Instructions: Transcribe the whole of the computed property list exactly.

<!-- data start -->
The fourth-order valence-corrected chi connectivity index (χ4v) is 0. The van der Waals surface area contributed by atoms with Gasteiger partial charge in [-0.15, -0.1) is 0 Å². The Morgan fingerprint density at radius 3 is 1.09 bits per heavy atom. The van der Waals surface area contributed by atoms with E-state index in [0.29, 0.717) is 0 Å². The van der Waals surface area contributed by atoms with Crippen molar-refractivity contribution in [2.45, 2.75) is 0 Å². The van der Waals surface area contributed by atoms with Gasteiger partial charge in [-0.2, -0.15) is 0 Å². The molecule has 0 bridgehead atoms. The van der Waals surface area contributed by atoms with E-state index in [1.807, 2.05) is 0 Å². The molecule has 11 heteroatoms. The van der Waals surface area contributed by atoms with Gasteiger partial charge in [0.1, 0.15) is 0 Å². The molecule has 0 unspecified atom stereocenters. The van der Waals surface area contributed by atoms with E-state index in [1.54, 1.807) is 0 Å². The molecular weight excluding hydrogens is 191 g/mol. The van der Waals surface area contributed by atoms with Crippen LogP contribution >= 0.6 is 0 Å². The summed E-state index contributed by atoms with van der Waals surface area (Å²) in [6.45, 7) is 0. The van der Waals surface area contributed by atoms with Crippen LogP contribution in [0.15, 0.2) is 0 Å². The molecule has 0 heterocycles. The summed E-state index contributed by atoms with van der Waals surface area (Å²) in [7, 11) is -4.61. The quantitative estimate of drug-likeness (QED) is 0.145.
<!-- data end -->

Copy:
The fourth-order valence-corrected chi connectivity index (χ4v) is 0. The van der Waals surface area contributed by atoms with Gasteiger partial charge in [-0.15, -0.1) is 0 Å². The Morgan fingerprint density at radius 3 is 1.09 bits per heavy atom. The van der Waals surface area contributed by atoms with E-state index in [0.29, 0.717) is 0 Å². The van der Waals surface area contributed by atoms with Crippen molar-refractivity contribution in [2.45, 2.75) is 0 Å². The van der Waals surface area contributed by atoms with Gasteiger partial charge in [-0.2, -0.15) is 0 Å². The molecule has 0 bridgehead atoms. The van der Waals surface area contributed by atoms with E-state index in [1.807, 2.05) is 0 Å². The molecule has 11 heteroatoms. The van der Waals surface area contributed by atoms with Gasteiger partial charge in [0.1, 0.15) is 0 Å². The molecule has 0 unspecified atom stereocenters. The van der Waals surface area contributed by atoms with E-state index in [1.54, 1.807) is 0 Å². The molecular weight excluding hydrogens is 191 g/mol. The van der Waals surface area contributed by atoms with Crippen LogP contribution >= 0.6 is 0 Å². The summed E-state index contributed by atoms with van der Waals surface area (Å²) in [6.45, 7) is 0. The van der Waals surface area contributed by atoms with Crippen LogP contribution in [0.15, 0.2) is 0 Å². The molecule has 0 heterocycles. The summed E-state index contributed by atoms with van der Waals surface area (Å²) in [7, 11) is -4.61. The quantitative estimate of drug-likeness (QED) is 0.145.